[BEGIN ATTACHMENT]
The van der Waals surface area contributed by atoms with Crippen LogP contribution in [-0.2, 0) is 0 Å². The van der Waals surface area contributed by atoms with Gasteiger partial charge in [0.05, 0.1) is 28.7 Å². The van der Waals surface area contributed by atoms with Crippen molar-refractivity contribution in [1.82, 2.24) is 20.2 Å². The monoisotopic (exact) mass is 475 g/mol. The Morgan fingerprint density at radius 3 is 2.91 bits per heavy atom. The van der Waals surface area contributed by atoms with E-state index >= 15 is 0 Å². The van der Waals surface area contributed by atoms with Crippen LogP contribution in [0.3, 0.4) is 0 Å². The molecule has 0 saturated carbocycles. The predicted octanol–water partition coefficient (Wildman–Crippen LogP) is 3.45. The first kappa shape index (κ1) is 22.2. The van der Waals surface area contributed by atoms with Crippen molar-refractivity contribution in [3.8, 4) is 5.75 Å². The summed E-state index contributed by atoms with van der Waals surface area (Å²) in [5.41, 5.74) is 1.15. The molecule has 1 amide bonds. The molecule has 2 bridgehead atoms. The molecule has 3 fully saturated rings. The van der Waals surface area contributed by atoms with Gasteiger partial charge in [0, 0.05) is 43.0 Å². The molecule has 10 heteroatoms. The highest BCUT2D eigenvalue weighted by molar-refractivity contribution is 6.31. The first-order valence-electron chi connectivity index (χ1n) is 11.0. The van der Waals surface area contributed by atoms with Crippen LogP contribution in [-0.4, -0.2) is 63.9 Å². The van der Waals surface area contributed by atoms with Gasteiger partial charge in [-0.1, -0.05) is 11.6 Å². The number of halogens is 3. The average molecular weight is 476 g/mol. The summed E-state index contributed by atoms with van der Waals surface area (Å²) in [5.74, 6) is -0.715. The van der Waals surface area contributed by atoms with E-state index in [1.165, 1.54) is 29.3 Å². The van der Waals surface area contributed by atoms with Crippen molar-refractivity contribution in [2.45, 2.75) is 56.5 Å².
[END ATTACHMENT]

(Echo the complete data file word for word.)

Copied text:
The van der Waals surface area contributed by atoms with Crippen LogP contribution in [-0.2, 0) is 0 Å². The van der Waals surface area contributed by atoms with Gasteiger partial charge in [0.05, 0.1) is 28.7 Å². The van der Waals surface area contributed by atoms with Crippen molar-refractivity contribution in [1.82, 2.24) is 20.2 Å². The monoisotopic (exact) mass is 475 g/mol. The Morgan fingerprint density at radius 3 is 2.91 bits per heavy atom. The van der Waals surface area contributed by atoms with E-state index >= 15 is 0 Å². The van der Waals surface area contributed by atoms with Crippen LogP contribution in [0.3, 0.4) is 0 Å². The molecule has 0 saturated carbocycles. The predicted octanol–water partition coefficient (Wildman–Crippen LogP) is 3.45. The first kappa shape index (κ1) is 22.2. The van der Waals surface area contributed by atoms with Crippen molar-refractivity contribution in [3.8, 4) is 5.75 Å². The summed E-state index contributed by atoms with van der Waals surface area (Å²) in [5.41, 5.74) is 1.15. The molecule has 1 amide bonds. The molecule has 2 bridgehead atoms. The molecule has 3 fully saturated rings. The van der Waals surface area contributed by atoms with Gasteiger partial charge in [0, 0.05) is 43.0 Å². The molecule has 10 heteroatoms. The highest BCUT2D eigenvalue weighted by molar-refractivity contribution is 6.31. The first-order valence-electron chi connectivity index (χ1n) is 11.0. The van der Waals surface area contributed by atoms with Crippen LogP contribution in [-0.4, -0.2) is 63.9 Å². The van der Waals surface area contributed by atoms with Gasteiger partial charge in [-0.1, -0.05) is 11.6 Å². The number of halogens is 3. The average molecular weight is 476 g/mol. The summed E-state index contributed by atoms with van der Waals surface area (Å²) in [5.74, 6) is -0.715. The van der Waals surface area contributed by atoms with E-state index in [1.165, 1.54) is 29.3 Å². The van der Waals surface area contributed by atoms with Crippen molar-refractivity contribution in [2.45, 2.75) is 56.5 Å².